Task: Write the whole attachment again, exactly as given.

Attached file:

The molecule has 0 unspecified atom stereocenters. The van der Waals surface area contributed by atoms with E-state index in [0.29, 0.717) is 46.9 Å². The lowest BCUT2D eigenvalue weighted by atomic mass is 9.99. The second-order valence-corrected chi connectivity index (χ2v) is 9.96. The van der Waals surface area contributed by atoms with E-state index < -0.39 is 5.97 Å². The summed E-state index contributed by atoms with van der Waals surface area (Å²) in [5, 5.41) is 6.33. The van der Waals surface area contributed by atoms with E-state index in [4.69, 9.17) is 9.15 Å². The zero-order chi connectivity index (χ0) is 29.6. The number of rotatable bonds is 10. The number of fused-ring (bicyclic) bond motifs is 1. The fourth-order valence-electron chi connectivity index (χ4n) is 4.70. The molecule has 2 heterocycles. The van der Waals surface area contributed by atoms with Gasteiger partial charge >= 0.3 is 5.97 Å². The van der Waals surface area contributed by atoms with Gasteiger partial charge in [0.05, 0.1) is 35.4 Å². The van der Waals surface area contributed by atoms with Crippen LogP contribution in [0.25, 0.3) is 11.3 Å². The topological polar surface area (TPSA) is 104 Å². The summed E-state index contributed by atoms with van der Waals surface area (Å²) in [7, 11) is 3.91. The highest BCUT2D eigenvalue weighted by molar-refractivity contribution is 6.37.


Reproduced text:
The molecule has 0 unspecified atom stereocenters. The van der Waals surface area contributed by atoms with E-state index in [0.29, 0.717) is 46.9 Å². The lowest BCUT2D eigenvalue weighted by atomic mass is 9.99. The second-order valence-corrected chi connectivity index (χ2v) is 9.96. The van der Waals surface area contributed by atoms with E-state index < -0.39 is 5.97 Å². The summed E-state index contributed by atoms with van der Waals surface area (Å²) in [5, 5.41) is 6.33. The van der Waals surface area contributed by atoms with E-state index in [4.69, 9.17) is 9.15 Å². The zero-order chi connectivity index (χ0) is 29.6. The number of rotatable bonds is 10. The number of fused-ring (bicyclic) bond motifs is 1. The fourth-order valence-electron chi connectivity index (χ4n) is 4.70. The molecule has 2 heterocycles. The van der Waals surface area contributed by atoms with Gasteiger partial charge >= 0.3 is 5.97 Å². The van der Waals surface area contributed by atoms with Gasteiger partial charge in [0.05, 0.1) is 35.4 Å². The van der Waals surface area contributed by atoms with Crippen LogP contribution in [0.25, 0.3) is 11.3 Å². The topological polar surface area (TPSA) is 104 Å². The summed E-state index contributed by atoms with van der Waals surface area (Å²) in [7, 11) is 3.91. The highest BCUT2D eigenvalue weighted by molar-refractivity contribution is 6.37.